Expression, immunolocalization and processing of fertilins ADAM-1 and ADAM-2 in the boar (sus domesticus) spermatozoa during epididymal maturation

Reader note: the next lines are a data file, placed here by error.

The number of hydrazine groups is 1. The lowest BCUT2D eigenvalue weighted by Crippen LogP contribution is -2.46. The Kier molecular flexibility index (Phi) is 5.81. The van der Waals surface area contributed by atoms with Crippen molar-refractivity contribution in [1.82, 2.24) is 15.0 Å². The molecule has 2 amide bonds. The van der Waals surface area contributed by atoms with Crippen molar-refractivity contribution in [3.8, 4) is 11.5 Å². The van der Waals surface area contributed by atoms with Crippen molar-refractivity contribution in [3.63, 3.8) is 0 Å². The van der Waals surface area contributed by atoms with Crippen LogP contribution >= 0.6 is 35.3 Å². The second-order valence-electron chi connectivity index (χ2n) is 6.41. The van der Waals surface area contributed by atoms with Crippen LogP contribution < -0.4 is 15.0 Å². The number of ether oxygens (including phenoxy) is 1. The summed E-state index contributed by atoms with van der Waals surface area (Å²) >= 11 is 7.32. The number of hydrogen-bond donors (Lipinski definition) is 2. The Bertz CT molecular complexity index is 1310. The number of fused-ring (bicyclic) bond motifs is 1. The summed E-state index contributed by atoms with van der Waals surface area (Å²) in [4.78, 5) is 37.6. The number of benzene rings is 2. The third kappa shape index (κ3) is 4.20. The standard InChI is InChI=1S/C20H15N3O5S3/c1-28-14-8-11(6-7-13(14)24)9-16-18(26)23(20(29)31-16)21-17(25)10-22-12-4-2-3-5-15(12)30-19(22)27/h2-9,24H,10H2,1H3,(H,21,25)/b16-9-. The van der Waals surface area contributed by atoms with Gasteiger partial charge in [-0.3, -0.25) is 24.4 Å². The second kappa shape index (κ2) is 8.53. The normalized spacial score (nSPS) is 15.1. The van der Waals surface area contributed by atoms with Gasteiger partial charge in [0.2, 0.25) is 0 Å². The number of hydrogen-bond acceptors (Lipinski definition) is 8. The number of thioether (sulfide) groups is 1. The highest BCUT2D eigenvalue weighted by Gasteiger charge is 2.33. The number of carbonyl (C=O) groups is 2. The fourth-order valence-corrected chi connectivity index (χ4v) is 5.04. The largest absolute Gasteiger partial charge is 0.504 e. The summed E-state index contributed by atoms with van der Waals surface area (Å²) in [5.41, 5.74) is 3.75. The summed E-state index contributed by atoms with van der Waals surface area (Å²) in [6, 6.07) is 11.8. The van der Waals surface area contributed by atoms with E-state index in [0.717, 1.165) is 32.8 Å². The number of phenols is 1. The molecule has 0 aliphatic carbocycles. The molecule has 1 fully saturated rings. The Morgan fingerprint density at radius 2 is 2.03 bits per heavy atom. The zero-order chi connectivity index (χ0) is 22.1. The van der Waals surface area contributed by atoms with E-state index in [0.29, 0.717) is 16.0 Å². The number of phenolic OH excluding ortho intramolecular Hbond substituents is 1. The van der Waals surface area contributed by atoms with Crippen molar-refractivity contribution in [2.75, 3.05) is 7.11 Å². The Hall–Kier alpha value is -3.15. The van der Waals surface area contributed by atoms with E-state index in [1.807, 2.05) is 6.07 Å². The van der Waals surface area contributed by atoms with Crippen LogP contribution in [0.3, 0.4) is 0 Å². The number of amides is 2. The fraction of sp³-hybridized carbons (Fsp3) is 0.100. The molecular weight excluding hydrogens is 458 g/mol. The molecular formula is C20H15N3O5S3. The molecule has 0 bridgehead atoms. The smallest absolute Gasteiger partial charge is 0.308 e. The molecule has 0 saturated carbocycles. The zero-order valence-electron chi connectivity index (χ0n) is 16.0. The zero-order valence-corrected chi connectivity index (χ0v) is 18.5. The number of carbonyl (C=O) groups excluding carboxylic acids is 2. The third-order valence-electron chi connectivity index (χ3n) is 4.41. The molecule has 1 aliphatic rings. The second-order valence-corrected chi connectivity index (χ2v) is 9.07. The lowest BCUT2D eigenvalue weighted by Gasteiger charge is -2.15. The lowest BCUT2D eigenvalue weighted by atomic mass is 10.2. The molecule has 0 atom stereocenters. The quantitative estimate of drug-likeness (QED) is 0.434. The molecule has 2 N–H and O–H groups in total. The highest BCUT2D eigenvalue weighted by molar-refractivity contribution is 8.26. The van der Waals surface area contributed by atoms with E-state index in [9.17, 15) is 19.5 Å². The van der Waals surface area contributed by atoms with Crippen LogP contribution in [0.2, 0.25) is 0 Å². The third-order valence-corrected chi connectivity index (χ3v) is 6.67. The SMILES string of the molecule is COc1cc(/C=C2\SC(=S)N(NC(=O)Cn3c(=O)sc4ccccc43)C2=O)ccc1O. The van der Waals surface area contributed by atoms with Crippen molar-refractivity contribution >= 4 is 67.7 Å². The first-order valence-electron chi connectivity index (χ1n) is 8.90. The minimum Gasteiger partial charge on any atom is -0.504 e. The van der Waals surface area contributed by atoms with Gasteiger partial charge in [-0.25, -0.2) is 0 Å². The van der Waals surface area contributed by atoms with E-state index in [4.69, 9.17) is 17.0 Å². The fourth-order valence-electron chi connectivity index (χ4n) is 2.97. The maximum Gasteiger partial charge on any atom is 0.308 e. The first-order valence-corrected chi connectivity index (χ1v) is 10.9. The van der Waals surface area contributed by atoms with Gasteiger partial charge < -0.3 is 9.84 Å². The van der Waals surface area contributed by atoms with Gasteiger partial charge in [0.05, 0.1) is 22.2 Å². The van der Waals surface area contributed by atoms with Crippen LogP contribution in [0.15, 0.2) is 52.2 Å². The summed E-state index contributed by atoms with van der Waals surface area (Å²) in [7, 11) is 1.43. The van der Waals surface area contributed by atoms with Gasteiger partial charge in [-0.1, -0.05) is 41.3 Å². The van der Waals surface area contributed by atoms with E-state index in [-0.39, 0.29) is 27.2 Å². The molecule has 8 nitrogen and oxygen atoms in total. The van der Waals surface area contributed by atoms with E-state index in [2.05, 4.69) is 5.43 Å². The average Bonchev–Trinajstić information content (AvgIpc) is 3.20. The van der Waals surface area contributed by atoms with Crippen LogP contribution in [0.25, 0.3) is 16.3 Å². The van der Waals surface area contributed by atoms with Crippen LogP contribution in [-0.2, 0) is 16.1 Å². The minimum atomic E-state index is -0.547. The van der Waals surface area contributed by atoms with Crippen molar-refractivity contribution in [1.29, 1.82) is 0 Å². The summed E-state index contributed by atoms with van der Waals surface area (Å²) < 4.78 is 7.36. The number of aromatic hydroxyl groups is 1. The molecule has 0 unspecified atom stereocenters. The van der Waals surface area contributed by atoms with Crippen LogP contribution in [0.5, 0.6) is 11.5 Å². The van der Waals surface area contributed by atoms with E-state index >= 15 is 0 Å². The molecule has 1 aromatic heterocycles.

Fertilin alpha (ADAM-1) and beta (ADAM-2) are integral membrane proteins of the ADAM family that form a fertilin complex involved in key steps of the sperm-oocyte membrane interaction. In the present work, we analyzed the presence of ADAM-1 and ADAM-2 mRNAs, the spermatozoa proteins' processing and their sub-cellular localization in epididymal samples from adult boars. ADAM-1 and ADAM-2 mRNAs were highly produced in the testis, but also in the vas efferens and the epididymis. On immunoblots of sperm extracts, ADAM-1 subunit appeared as a main reactive band of ~50-55 kDa corresponding to occurrence of different isoforms throughout the epididymal duct, especially in the corpus region where isoforms ranged from acidic to basic pI. In contrast, ADAM-2 was detected as several bands of ~90 kDa, ~75 kDa, ~50-55 kDa and ~40 kDa. The intensity of high molecular mass bands decreased progressively in the distal corpus where lower bands were also transiently observed, and only the ~40 kDa was observed in the cauda. The presence of bands of different molecular weights likely results from a proteolytic processing occurring mainly in the testis for ADAM-1, and also throughout the caput epididymis for ADAM-2. Immunolocalization showed that fertilin migrates from the acrosomal region to the acrosomal ridge during the sperm transit from the distal corpus to the proximal cauda. This migration is accompanied by an important change in the extractability of a part of ADAM-1 from the sperm membrane. This suggests that the fertilin surface migration may be triggered by the biochemical changes induced by the epididymal post-translational processing of both ADAM1 and ADAM-2. Different patterns of fertilin immunolocalization then define several populations of spermatozoa in the cauda epididymis. Characterization of such fertilin complex maturation patterns is an important step to develop fertility markers based on epididymal maturation of surface membrane proteins in domestic mammals ​
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